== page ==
During World War II, Allied troops found themselves trapped in Dunkirk, France, facing some destruction by the German army and most likely a Nazi invasion of Britain. King George called for a national day of prayer, and churches across the UK were packed as believers called on God to intervene.
Suddenly, a weather front set in, making it impossible for the Nazis to invade. Then an armada of every imaginable craft, from small fishing boats to government ships, arrived and evacuated 238,000 troops.
Winston Churchill called it the Miracle of Dunkirk, and it was.
The importance of prayer
Can prayer change things? You better believe it’s possible.
Jesus said, “I tell you again that if two of you agree on earth concerning anything that you ask, it will be done for them by my Father who is in heaven” (Matthew 18:19 NKJV) .
In the New Testament book of Acts we find the amazing story of another miraculous rescue. King Herod had Simon Peter arrested and imprisoned, after arresting James and putting him to death. So what did the church do? Verse 5 of Acts 12 tells us: “Constant prayer was offered to God to [Peter] by the church” (NKJV).
Notice it was constant prayer, not just a single prayer. We should pray constantly. The Bible tells us to “pray without ceasing” (1 Thessalonians 5:17 NKJV). And there is power in united prayer.
There is not a single example in the Bible where first century believers organized a boycott or protested. Instead, they prayed, preached and proclaimed the message of Christ’s death on the cross, risen from the dead and ready to change lives. And they backed up their message with their actions.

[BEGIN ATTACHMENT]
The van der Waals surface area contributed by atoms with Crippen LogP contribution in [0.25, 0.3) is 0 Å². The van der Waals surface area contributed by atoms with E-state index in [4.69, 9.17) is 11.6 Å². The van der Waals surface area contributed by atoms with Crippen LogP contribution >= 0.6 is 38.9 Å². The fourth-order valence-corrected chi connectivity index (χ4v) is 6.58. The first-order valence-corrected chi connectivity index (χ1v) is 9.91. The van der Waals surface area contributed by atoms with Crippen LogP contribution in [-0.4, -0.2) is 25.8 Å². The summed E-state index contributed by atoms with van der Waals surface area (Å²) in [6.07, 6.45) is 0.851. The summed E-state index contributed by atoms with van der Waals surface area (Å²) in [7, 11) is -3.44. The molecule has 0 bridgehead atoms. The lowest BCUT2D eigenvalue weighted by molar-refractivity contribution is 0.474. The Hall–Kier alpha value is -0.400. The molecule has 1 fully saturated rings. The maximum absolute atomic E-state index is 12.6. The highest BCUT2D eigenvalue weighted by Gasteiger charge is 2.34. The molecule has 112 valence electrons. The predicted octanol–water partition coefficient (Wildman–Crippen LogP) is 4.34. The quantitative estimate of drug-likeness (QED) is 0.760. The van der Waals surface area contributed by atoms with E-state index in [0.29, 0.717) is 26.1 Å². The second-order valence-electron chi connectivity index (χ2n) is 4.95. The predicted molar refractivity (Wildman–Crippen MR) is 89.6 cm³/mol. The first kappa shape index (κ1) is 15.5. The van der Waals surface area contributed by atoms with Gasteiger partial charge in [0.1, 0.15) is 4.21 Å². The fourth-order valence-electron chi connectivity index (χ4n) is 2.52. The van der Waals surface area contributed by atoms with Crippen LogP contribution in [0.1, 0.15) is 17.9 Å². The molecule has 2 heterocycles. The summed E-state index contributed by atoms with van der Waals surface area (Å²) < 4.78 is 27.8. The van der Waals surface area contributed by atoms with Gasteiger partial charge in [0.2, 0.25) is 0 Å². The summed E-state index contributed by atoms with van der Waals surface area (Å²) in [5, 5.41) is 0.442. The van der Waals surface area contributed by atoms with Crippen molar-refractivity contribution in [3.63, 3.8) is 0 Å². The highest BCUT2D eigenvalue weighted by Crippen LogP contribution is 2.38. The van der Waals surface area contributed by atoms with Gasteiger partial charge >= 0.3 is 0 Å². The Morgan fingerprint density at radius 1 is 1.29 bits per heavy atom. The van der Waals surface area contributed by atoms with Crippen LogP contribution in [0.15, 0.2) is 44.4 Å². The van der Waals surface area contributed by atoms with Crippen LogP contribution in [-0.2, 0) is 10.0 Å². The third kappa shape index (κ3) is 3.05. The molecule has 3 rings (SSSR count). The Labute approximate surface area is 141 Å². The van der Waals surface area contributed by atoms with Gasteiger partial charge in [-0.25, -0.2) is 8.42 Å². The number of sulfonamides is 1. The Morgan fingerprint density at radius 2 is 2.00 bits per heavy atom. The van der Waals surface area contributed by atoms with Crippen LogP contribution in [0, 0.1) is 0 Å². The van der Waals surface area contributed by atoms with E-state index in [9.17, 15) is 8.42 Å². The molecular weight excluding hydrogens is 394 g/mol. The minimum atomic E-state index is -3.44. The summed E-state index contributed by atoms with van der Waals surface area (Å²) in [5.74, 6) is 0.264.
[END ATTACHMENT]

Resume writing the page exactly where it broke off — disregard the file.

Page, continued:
Chapter 12 of Acts opens with James dead, Peter in prison and King Herod triumphant. But it ends with the death of King Herod, the freedom of Peter and the triumph of the Word of God. This is how prayer works. And that’s why we have to pray.
God loves us and he hears our prayers. Jesus said, “Fear not, little flock, for it is your Father’s good pleasure to give you the kingdom” (Luke 12:32 NKJV).
In this verse alone, God is described as a shepherd, a father, and a king.
god as shepherd
First, Jesus said, “Do not be afraid, little flock. Here we see God as a shepherd, and we are his sheep. How can I put this delicately? Sheep are not the smartest animals on the face of the earth. Sheep are basically defenseless creatures. They don’t have teeth to bite, they can’t run very fast, and they don’t have claws to scratch. Basically, it’s a meal on four legs.
Also, sheep are capricious, so when one strays, the others stray too. The sheep therefore need the help of the shepherd. God is our shepherd and we are his sheep.
God as Father
Second, God is a father who loves us. Jesus said, “It is your Father’s good pleasure to give you the kingdom. In what we call the Lord’s Prayer, Jesus did not teach us to pray, “Our Creator in Heaven,” although He is our Creator.
He also didn’t teach us to pray to “Almighty God in heaven,” even though He is Almighty God. Instead, Jesus taught us to pray, “Our Father who art in heaven” (Matthew 6:9 NKJV). It’s about a relationship.